There is often little time separating insolvency and termination of employment contracts, with the issue of how to comply with an employee’s right to severance pay in the event of insolvency often proving a source of controversy.
In a judgment from March 14, 2019, the Bundesarbeitsgericht (BAG), Germany’s Federal Labor Court, delivered a welcome ruling for employees (Az.: 6 AZR 4/18). According to this, the right to severance pay is a debt incumbent on the insolvent company’s estate if the insolvency administrator is the first to submit a petition to dissolve the employment relationship, and this is then dissolved by a court. We at the commercial law firm GRP Rainer Rechtsanwälte note that priority must then be given to satisfying the claim for severance pay, i.e. the employee receives the full amount, and not merely installments, due to him or her as severance pay from the insolvency estate. Following the BAG’s decision, this also applies if notice terminating the employment relationship was first issued by the employer.
In the instant case, the employer and later insolvency debtor had terminated the employment relationship with the plaintiff in December of 2014 with effect from January 15, 2015. While the proceedings before the court of first instance concerned with protection against unfair dismissal were ongoing, the employer notified the plaintiff’s attorney in an informal letter of its alternative claim aimed at dissolving the employment relationship in return for a severance payment. On April 1, 2015, insolvency proceedings were initiated against the company. The plaintiff subsequently asserted his claims against the insolvency administrator. The latter would later also submit a petition during proceedings before the Arbeitsgericht (Labor Court) in June of 2016 to dissolve the employment relationship in return for a severance payment.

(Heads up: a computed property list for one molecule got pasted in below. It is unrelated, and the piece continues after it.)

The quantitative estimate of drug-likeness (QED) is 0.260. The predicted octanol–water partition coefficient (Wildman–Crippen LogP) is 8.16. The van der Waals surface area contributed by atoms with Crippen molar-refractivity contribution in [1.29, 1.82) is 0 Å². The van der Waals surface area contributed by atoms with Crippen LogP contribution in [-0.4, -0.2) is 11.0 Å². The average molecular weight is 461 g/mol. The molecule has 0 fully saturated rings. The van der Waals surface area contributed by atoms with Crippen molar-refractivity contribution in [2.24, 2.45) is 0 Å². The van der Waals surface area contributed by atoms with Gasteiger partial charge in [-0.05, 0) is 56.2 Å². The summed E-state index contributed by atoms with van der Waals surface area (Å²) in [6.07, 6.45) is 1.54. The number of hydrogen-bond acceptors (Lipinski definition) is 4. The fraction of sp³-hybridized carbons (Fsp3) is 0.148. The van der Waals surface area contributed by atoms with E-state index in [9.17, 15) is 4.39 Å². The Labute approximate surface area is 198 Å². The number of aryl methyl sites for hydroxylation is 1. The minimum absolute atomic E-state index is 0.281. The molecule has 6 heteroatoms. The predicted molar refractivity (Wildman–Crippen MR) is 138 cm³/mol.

In the end, the employment contract was dissolved in return for a severance payment. However, according to the Arbeitsgericht and Landesarbeitsgericht Rheinland-Pfalz (the Higher Regional Court of Rhineland-Palatinate), the claim for severance pay ought to have been included in the insolvency administrator's list of claims and thus not settled in advance as a debt incumbent on the insolvency estate. The plaintiff’s appeal against this was successful. The BAG held that failure to deliver meant the notification of the dissolution agreement from January 26, 2015 was not yet pending in court. Moreover, this had not been remedied. The Court went on to state that the petition for dissolution, as the material act for the purposes of classification under insolvency law, was first filed and made pending in court by the defendant insolvency administrator during the oral hearing of the Arbeitsgericht on June 9, 2016.
Lawyers with experience in the field of insolvency law can advise debtors and creditors in the event of insolvency.
For more informations: https://www.grprainer.com/en/legal-advice/company-law/restructuring-insolvency.html